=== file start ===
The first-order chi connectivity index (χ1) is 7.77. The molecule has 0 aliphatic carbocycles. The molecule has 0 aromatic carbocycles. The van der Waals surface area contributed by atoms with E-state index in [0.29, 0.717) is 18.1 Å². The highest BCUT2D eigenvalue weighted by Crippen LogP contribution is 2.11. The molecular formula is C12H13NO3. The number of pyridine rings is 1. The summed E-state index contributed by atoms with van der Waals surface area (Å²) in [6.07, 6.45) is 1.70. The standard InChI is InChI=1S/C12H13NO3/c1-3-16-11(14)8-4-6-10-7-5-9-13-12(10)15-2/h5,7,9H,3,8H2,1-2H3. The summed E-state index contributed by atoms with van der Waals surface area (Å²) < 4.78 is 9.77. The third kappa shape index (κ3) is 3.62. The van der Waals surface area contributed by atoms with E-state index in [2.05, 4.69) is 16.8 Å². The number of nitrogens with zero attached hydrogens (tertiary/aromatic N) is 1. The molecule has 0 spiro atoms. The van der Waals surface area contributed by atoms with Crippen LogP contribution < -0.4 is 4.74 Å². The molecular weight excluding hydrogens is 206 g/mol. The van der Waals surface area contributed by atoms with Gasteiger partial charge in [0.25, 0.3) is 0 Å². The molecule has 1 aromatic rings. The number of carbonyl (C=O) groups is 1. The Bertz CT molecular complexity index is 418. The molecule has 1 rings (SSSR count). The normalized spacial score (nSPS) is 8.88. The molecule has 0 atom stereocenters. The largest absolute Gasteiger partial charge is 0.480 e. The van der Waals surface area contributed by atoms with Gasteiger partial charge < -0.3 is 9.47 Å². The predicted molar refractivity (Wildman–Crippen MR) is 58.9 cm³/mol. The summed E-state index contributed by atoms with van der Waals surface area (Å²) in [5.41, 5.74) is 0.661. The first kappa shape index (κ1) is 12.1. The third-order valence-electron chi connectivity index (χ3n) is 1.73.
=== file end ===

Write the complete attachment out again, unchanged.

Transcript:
The first-order chi connectivity index (χ1) is 7.77. The molecule has 0 aliphatic carbocycles. The molecule has 0 aromatic carbocycles. The van der Waals surface area contributed by atoms with E-state index in [0.29, 0.717) is 18.1 Å². The highest BCUT2D eigenvalue weighted by Crippen LogP contribution is 2.11. The molecular formula is C12H13NO3. The number of pyridine rings is 1. The summed E-state index contributed by atoms with van der Waals surface area (Å²) in [6.07, 6.45) is 1.70. The standard InChI is InChI=1S/C12H13NO3/c1-3-16-11(14)8-4-6-10-7-5-9-13-12(10)15-2/h5,7,9H,3,8H2,1-2H3. The summed E-state index contributed by atoms with van der Waals surface area (Å²) < 4.78 is 9.77. The third kappa shape index (κ3) is 3.62. The van der Waals surface area contributed by atoms with E-state index in [2.05, 4.69) is 16.8 Å². The number of nitrogens with zero attached hydrogens (tertiary/aromatic N) is 1. The molecule has 0 spiro atoms. The van der Waals surface area contributed by atoms with Crippen LogP contribution < -0.4 is 4.74 Å². The molecular weight excluding hydrogens is 206 g/mol. The van der Waals surface area contributed by atoms with Gasteiger partial charge in [0.25, 0.3) is 0 Å². The molecule has 1 aromatic rings. The number of carbonyl (C=O) groups is 1. The Bertz CT molecular complexity index is 418. The molecule has 1 rings (SSSR count). The normalized spacial score (nSPS) is 8.88. The molecule has 0 atom stereocenters. The largest absolute Gasteiger partial charge is 0.480 e. The van der Waals surface area contributed by atoms with Gasteiger partial charge < -0.3 is 9.47 Å². The predicted molar refractivity (Wildman–Crippen MR) is 58.9 cm³/mol. The summed E-state index contributed by atoms with van der Waals surface area (Å²) in [5.41, 5.74) is 0.661. The first kappa shape index (κ1) is 12.1. The third-order valence-electron chi connectivity index (χ3n) is 1.73.